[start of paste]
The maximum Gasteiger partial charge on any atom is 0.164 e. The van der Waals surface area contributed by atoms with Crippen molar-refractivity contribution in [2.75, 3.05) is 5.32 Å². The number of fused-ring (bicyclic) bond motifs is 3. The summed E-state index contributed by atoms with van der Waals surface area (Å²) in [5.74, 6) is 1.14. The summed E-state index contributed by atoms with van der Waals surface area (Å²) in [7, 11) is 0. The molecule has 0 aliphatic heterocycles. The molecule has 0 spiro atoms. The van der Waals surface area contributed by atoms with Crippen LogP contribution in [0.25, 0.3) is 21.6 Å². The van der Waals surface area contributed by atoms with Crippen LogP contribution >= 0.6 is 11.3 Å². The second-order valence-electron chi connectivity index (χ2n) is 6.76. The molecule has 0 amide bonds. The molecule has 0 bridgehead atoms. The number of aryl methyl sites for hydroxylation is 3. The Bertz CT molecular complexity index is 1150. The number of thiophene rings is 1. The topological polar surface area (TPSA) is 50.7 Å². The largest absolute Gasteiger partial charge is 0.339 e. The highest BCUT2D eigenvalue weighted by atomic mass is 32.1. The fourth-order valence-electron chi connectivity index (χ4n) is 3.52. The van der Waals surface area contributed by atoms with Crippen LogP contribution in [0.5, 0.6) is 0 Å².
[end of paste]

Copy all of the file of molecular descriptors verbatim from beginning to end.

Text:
The maximum Gasteiger partial charge on any atom is 0.164 e. The van der Waals surface area contributed by atoms with Crippen molar-refractivity contribution in [2.75, 3.05) is 5.32 Å². The number of fused-ring (bicyclic) bond motifs is 3. The summed E-state index contributed by atoms with van der Waals surface area (Å²) in [5.74, 6) is 1.14. The summed E-state index contributed by atoms with van der Waals surface area (Å²) in [7, 11) is 0. The molecule has 0 aliphatic heterocycles. The molecule has 0 spiro atoms. The van der Waals surface area contributed by atoms with Crippen LogP contribution in [0.25, 0.3) is 21.6 Å². The van der Waals surface area contributed by atoms with Crippen LogP contribution >= 0.6 is 11.3 Å². The second-order valence-electron chi connectivity index (χ2n) is 6.76. The molecule has 0 amide bonds. The molecule has 0 bridgehead atoms. The number of aryl methyl sites for hydroxylation is 3. The Bertz CT molecular complexity index is 1150. The number of thiophene rings is 1. The topological polar surface area (TPSA) is 50.7 Å². The largest absolute Gasteiger partial charge is 0.339 e. The highest BCUT2D eigenvalue weighted by atomic mass is 32.1. The fourth-order valence-electron chi connectivity index (χ4n) is 3.52. The van der Waals surface area contributed by atoms with Crippen LogP contribution in [0.5, 0.6) is 0 Å².